Officials in the European Union have come to a provisional agreement on new crypto regulations that will protect customers and supervise service providers in a bid to tame the “Wild West” of the volatile crypto markets.

The new regulation struck between the European Parliament and Council Thursday evening is called MiCA, Markets in Crypto-Assets. It would cover anti-money-laundering, fraud, other criminal activities and climate impact. As part of the law, it would take a special focus on stablecoins, a type of cryptocurrency that keeps parity with another currency such as the U.S. dollar.

“Recent developments in this quickly evolving sector have confirmed the urgent need for an EU-wide regulation,” French Finance Minister Bruno Le Maire said in a statement. “MiCA will better protect Europeans who have invested in these assets, and prevent the misuse of crypto assets while being innovation-friendly to maintain the EU’s attractiveness. This landmark regulation will put an end to the crypto wild west and confirms the EU’s role as a standard-setter for digital topics.”

Current crypto markets are extremely volatile and have suffered a significant downturn in 2022, causing a great deal of misery in the crypto industry. From an all-time high of $68,000 last year, bitcoin has crashed to its lowest price since November 2020, at $17,934 in mid-June before rebounding above $20,000.

Under MiCA, crypto asset providers will need to protect customers against the risks associated with investments and protect them against fraudulent schemes. Under the new rules, providers must also adhere to requirements to protect consumers’ wallets and will be liable if they lose the investors’ assets. Providers will also be held to stronger standards regarding market abuse, including insider trading and market manipulation.

In order to follow new anti-money-laundering rules, exchanges would need to track transfers to so-called “un-hosted wallets” owned by individuals and report them if the amount exceeds 1,000 euros. The issue is deemed problematic by the crypto community because of its implications for privacy.

“On a broad level, the MICA regulatory framework is a positive step forward in harmonizing crypto-financial regulation across the EU, and providing greater certainty for stakeholders to engage with distributed ledger technologies,” said Oldrich Peslar, legal counsel at Rockaway Blockchain Fund, a venture capital firm focused on crypto and Web3 startups. “The anti-market abuse provisions are a major step forward that will end insider dealing and pump-and-dump schemes.”

The provisions of MiCA also ask providers to reveal information on their environmental and climate impact. The European Securities and Markets Authority will be providing its own report on the effects of the crypto industry on the environment in two years and introducing minimum standards for consensus mechanisms, including proof-of-work.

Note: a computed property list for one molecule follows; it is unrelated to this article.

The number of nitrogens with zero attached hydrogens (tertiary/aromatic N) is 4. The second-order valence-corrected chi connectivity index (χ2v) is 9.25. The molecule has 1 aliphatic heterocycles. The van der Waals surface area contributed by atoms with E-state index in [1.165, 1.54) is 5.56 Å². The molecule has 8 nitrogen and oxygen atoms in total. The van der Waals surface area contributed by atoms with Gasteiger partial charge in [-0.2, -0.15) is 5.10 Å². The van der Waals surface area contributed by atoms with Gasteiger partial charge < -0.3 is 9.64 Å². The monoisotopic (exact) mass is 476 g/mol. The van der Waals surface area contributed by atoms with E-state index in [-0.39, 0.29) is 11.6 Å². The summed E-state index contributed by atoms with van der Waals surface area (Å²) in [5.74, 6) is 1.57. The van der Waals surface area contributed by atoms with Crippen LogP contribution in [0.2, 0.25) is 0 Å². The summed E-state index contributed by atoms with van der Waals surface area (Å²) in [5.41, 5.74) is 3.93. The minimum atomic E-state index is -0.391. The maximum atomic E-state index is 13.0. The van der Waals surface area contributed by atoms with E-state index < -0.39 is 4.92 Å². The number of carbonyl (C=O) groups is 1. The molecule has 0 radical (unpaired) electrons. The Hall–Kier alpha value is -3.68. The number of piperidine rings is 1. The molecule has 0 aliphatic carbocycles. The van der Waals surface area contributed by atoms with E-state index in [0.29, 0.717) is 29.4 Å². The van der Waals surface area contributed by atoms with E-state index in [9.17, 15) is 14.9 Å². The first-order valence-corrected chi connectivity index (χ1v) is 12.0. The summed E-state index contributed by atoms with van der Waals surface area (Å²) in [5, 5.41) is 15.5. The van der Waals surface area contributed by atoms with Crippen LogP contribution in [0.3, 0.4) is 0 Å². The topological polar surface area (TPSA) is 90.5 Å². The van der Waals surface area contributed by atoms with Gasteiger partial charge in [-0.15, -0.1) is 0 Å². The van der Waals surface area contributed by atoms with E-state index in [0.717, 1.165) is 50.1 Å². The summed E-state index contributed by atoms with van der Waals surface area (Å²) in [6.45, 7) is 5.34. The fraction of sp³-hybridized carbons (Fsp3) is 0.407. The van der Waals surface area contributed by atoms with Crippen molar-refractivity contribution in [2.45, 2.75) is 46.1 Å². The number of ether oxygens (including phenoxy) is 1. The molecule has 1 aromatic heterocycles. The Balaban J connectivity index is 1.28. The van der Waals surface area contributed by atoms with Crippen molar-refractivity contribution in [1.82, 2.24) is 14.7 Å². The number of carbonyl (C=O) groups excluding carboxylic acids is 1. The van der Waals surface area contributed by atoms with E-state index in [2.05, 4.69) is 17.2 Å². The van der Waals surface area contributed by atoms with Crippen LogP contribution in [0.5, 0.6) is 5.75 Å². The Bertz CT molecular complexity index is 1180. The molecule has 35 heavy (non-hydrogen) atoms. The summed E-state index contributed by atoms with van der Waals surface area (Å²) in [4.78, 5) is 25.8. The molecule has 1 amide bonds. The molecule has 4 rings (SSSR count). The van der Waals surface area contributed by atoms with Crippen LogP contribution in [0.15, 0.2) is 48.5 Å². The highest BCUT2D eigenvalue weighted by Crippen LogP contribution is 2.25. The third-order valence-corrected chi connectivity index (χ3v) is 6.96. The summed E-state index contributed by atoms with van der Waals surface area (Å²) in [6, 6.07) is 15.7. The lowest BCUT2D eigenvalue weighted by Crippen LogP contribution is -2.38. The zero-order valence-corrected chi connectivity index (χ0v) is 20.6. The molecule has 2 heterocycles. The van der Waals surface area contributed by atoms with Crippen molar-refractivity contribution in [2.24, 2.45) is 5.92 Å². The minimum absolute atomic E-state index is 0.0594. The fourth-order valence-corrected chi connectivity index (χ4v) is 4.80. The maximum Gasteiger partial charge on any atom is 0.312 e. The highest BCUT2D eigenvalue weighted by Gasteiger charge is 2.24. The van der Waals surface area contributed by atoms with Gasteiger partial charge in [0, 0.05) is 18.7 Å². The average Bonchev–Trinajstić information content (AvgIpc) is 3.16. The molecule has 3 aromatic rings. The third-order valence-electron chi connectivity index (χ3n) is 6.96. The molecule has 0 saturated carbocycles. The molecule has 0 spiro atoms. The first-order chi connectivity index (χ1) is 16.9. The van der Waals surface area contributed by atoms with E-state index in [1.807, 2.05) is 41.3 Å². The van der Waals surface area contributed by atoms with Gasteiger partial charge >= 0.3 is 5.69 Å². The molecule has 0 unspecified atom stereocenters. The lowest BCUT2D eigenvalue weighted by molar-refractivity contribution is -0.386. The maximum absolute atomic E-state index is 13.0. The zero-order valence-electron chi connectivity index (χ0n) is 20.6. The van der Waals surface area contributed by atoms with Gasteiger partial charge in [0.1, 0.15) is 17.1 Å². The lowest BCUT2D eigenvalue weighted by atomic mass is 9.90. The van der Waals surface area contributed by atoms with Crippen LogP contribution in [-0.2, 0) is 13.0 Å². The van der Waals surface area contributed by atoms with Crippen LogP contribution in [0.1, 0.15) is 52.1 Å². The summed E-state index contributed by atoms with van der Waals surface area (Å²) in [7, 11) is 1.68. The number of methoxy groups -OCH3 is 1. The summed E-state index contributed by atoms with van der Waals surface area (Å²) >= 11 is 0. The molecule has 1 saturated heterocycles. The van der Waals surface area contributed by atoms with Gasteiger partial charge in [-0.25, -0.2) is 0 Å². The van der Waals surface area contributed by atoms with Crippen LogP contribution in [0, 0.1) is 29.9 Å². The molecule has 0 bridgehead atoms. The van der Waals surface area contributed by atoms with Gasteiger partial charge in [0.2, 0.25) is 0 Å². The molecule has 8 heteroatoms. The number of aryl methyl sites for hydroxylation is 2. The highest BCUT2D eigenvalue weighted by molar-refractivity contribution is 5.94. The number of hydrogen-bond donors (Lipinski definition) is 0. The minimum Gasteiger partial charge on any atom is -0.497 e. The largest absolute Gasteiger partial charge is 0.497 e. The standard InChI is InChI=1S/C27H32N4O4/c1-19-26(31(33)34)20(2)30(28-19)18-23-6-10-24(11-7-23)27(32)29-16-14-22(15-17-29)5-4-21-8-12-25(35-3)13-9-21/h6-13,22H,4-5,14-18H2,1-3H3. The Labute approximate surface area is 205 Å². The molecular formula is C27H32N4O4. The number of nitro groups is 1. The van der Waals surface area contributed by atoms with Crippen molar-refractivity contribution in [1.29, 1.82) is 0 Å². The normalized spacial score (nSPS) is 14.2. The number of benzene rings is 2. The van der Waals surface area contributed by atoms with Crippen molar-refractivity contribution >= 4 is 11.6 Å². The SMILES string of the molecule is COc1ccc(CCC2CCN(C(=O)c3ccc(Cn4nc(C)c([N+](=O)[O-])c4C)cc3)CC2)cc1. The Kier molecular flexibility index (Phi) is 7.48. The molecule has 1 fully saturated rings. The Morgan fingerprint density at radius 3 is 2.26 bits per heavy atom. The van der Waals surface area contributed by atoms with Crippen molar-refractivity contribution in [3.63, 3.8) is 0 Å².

The new regulations do not affect nonfungible tokens, which represent the ownership of digital properties such as artwork, music and video game items unless they can be tokenized and owned by multiple people. In light of this exclusion, the European Commission has been tasked with an 18-month assessment of NFTs, during which it will determine if they will also need regulations as an emerging market.

Decentralized finance, or DeFi, the use of blockchain for peer-to-peer financial transactions that eschew banks as intermediaries to create token economies, is also excluded from the agreement.

Stablecoin issuers will be required to show proof of reserves in order to protect consumers in the case of a potential run on their treasuries in order to prevent the possibility of collapse. As a result, stablecoins will be required to hold a “sufficiently liquid reserve” with a oen-to-one ratio. Under the new rules, all stablecoins will also be supervised by the European Banking Authority.

All this comes in part in reaction to what happened when the TerraUSD so-called “algorithmic” stablecoin lost parity with the U.S. dollar and its sister currency Luna lost 99% of its value in less than a week. The resulting crash sent ripples throughout the broader crypto markets, pushing values further down during an ongoing bear market.

Chief Strategy Officer Dante Disparte of Circle, the issuer of the U.S. dollar-pegged USDC stablecoin, commented on the company’s blog that he saw the new regulation as bringing clarity to the markets.

“While no comprehensive body of rules is perfect, especially not one as far-reaching as MICA,” Disparte said. “It nonetheless provides practical solutions to issues that other jurisdictions are just beginning to grapple with.”

Finally, all crypto asset service providers will need authorization to operate within the EU. According to the rules, that authorization will take no more than three months.

Image: Pixabay

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